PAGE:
In this study, we propose a new framework for ECC quantification to ensure ecological function integrity suitable for vulnerable eco-regions. We discuss the value of NPP occupied by key ecosystem services and the NPP required by the ecosystem to maintain ecological integrity in the study area from 1987–2015. In addition, a geographical detector was used to identify the factors driving spatial heterogeneity. This study will supplement existing research in the following ways.

  1. Compared with traditional ECC calculations, we estimated the ECC of grasslands in Inner Mongolia under the premise that basic ecosystem services are met. This is the above-ground net primary production (ANPP) allocation process between ecosystem functional maintenance and livestock husbandry. We established a novel research framework for assessing ECC suitable for vulnerable eco-regions based on ecosystem services, which has considerable advantages in guaranteeing all the resources required for ecological functions. This study will provide a useful framework for developing sustainable livestock farming in the Inner Mongolian grassland ecosystem and other regions.
  2. We identified the coupling relationships between key variables driving variations in ECC using a geographical detector. We also analyzed the spatial patterns of ECC and identified the driving factors affecting their spatial heterogeneity.

From a regional perspective, Inner Mongolia grassland was selected as the research object based on the largest longitude span and most grassland types in ecologically fragile areas in China. Studying the ECC of Inner Mongolia can help understand the grassland utilization of some pastures in Northwest China and establish early warning mechanisms in the other ecologically vulnerable areas.

Materials and methods

Study area

Inner Mongolia, the northern frontier province of China, lies between 37°24′-53°23′N and 97°12′-126°04′E, with a total area of approximately 1.18 × 106 km2. The topography is inclined from southwest to northeast with an average elevation of 1000–1200 m. Inner Mongolia has a temperate zone continental monsoon climate characterized by strong wind and drought, with an average annual temperature of 0–8°C that decrease progressively from south to north and an average annual precipitation of 50–450 mm that declines along a gradient from east to west. The region is divided into six unique eco-regions based on differences in hydrothermal conditions, topography, and other factors. Grasslands are the major vegetation type in Inner Mongolia, accounting for approximately 67% of the total area [31], including desert steppe, typical steppe, and meadow steppe. They play a major role in animal husbandry (AH) and ecological conservation. Due to climate change and human activities, severe soil erosion and grassland degradation have become serious problems in this region, greatly harming the sustainable use of grasslands (Fig 1. The study area and the sampling plots.).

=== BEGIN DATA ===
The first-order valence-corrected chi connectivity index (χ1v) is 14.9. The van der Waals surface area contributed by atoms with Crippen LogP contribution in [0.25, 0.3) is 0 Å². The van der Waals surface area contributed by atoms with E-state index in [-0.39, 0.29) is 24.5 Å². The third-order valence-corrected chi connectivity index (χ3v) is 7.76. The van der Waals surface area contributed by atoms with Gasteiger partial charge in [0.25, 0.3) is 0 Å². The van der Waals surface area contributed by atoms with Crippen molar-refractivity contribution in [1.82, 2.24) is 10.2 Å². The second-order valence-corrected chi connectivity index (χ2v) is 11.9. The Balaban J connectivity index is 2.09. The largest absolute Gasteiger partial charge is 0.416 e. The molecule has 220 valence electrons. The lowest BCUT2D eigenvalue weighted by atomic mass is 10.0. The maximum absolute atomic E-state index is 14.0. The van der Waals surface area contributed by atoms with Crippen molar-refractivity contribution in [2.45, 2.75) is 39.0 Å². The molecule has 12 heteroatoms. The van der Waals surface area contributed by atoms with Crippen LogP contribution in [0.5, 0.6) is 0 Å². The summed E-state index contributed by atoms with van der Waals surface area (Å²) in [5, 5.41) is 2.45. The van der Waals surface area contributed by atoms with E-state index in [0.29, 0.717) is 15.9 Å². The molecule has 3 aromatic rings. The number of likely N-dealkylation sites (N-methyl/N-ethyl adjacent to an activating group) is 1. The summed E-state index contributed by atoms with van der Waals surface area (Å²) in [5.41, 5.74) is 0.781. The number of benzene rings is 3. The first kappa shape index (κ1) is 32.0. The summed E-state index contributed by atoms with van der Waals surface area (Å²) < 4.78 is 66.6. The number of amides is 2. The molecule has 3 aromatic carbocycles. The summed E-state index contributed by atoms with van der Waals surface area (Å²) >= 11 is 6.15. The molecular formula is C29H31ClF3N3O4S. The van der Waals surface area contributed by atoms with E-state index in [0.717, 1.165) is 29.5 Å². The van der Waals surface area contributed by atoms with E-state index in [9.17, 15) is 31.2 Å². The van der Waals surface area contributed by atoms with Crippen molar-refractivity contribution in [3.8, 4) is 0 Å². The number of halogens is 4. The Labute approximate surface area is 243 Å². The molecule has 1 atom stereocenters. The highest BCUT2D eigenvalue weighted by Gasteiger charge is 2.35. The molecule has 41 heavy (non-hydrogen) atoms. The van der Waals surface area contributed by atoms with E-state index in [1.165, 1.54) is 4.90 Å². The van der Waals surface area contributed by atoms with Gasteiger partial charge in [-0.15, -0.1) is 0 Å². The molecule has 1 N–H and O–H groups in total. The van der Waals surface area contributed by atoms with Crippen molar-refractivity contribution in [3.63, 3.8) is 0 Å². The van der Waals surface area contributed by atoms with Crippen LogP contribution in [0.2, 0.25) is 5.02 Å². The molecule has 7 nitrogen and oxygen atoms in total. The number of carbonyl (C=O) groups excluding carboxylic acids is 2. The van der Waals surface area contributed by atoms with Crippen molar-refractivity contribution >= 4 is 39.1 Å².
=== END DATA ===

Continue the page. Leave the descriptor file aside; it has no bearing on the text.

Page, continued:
Research framework for ECC based on ecosystem services.

Given that the benefits ecosystems provide to humans are limited, trade-offs among various ecosystem services make it challenging to meet multiple needs simultaneously [32]. The premise of ecosystem utilization to generate economic benefits is to ensure a sustainable supply of ecosystem services to maintain natural ecosystem functions. The ECC assessment from the ecosystem services perspective focuses on the limitations of regulating and supporting provisioning services, with the sustainable use of various ecosystem services at its core.

As a major ecological component of grassland ecosystems, vegetation is the primary energy producer for the ecosystem and the basis of provisioning, supporting, and regulating services, which characterize the natural ecological function of a region and its capacity to deliver a set of ecosystem services [33]. NPP is a measure of carbon assimilated in a given period by vegetation and can be used as an indicator of the human appropriation of ecosystem productivity and energy available to other species and the inorganic environment of the ecosystem [34]. To maintain the long-term availability of ecosystem services, part of the vegetation must be retained to avoid negative effects on the ecosystem; therefore, only part of the ANPP can be harvested as provisioning services. Hence, ANPP allocation to natural and human systems is a breakthrough in ECC estimation [35]. The mathematical expression is as follows: (1) where ANPP is the above-ground NPP (gCm-2), ANPPSC is the part of ANPP required to support the ecosystem services of soil conservation (SC), ANPPSF is the part of ANPP required to support the ecosystem services of sand fixation (SF), ANPPNR is the part of ANPP required to support the ecosystem service of natural regeneration (NR), ANPPES is the maximum ANPP of the key services. UNPP is ANPP that can be used in AH (gCm-2).